Charter School Teacher Moonlights As An Alleged Bombmaker

Feb 28, 2018 by

A teacher at a charter school in Harlem and his brother were arrested recently for possessing more than 30 pounds of bomb-making material with an allegedly incriminating diary that strongly suggested a violent plot.

The charter school teacher’s notes allegedly included “Operation Code Name Flash” and the cryptic prophecy “under the full moon, the small ones will know terror.”

The charter school teacher was allegedly paying students $50 an hour to crack open fireworks to obtain combustible ingredients and acknowledged consulting a source called Explosive Book.

Volatile ingredients and metal fragments found in their apartment heightened suspicion.  The NYPD’s Deputy Commissioner For Intelligence and Counter-terrorism believes that the discovery averted a huge tragedy.

The horrific apparent plot was thwarted by lucky accident.

The charter school teacher suddenly quit. His self-sacking coincided with the busting of a 15-year old student for calling in a bomb threat. Perhaps because he thought himself conscientious, the charter school teacher returned his school-issued laptop, on which a technician subsequently found a digital copy of the so-titled “Explosive Book”

This triggered an investigation that yielded some shocking and unexpected results: an alleged spree of sexual encounters with minors and a prior arrest for rape.

On an early-morning raid of the charter school teacher’s apartment, police found 20 pounds of iron oxide and 5 pounds of potassium nitrate. There was also 2 pounds of confectioner’s sugar, but it does not seem that the charter school teacher’s goal was to bake a cake.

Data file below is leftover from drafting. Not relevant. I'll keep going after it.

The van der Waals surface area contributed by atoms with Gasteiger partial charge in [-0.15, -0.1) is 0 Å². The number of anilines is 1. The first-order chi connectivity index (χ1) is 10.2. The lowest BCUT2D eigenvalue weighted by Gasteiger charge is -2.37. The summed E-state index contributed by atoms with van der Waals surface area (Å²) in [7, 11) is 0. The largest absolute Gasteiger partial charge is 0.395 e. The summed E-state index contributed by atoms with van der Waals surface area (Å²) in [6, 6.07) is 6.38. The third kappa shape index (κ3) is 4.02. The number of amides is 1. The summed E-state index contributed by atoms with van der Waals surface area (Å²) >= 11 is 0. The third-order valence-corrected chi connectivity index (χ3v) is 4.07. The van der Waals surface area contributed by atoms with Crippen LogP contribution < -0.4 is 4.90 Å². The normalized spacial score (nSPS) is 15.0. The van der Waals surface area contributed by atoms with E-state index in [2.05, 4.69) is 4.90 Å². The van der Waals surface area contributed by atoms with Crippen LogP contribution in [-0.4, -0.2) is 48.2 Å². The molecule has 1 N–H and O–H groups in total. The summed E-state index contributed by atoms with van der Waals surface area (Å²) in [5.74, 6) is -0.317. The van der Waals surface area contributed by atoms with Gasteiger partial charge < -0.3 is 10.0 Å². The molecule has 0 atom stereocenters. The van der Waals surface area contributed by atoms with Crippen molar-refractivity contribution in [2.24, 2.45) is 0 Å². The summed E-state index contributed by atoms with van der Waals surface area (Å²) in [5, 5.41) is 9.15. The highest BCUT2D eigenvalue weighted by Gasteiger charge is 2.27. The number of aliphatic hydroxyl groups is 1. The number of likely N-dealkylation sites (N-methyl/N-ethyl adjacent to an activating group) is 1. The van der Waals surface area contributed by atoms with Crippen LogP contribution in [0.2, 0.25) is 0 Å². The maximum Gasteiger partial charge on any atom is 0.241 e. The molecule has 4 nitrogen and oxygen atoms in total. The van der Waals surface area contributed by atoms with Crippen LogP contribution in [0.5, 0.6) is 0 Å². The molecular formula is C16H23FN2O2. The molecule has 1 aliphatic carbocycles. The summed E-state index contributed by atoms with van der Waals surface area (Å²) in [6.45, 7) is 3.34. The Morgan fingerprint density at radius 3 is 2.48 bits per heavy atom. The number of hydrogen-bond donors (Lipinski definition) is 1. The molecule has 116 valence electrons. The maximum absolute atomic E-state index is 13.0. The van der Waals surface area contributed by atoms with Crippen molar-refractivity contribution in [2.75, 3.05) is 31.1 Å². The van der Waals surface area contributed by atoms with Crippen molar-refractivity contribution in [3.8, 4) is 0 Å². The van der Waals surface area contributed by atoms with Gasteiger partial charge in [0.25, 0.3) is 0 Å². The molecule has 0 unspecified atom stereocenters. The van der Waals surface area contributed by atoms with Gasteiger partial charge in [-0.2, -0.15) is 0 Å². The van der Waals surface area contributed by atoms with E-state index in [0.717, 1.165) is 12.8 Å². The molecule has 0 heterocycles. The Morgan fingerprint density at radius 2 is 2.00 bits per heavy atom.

Why do I keep identifying the accused as a charter school teacher? Aren’t such cases so rare as to be statistically insignificant? Couldn’t the miscreant have been a public school teacher?  Yes, but less likely.

One can be nearly certain they would not be a public school teacher. Only cautiously confident they would not be a charter school teacher.  Why?

Because for all their many faults and feeble excuses, when it comes to protecting children from potentially dangerous adults, public schools tend to be dead earnest.  Prior to being hired in New York City, staffers have been fingerprinted, criminal data bases scoured and an absence of a disqualifying history established beyond doubt.

There is ongoing monitoring and red flags are instantaneously acted upon. Upon arrest for even the most minor and fairly quickly dismissed offense, they are ineligible to work around children until cleared or otherwise adjudicated.

Additionally, the Office of Special Investigations, consisting of former NYPD detectives is vigorous to the point of zealousness.

There are even more measures that kick in as needed to safeguard public school students. By and large, charter schools are far more vulnerable to recruitment of staff members with dark secrets.

The probability factor of adventure versus misadventure is just one more reason to prefer public schools to the private commercial operations known as charter schools.

Ron Isaac

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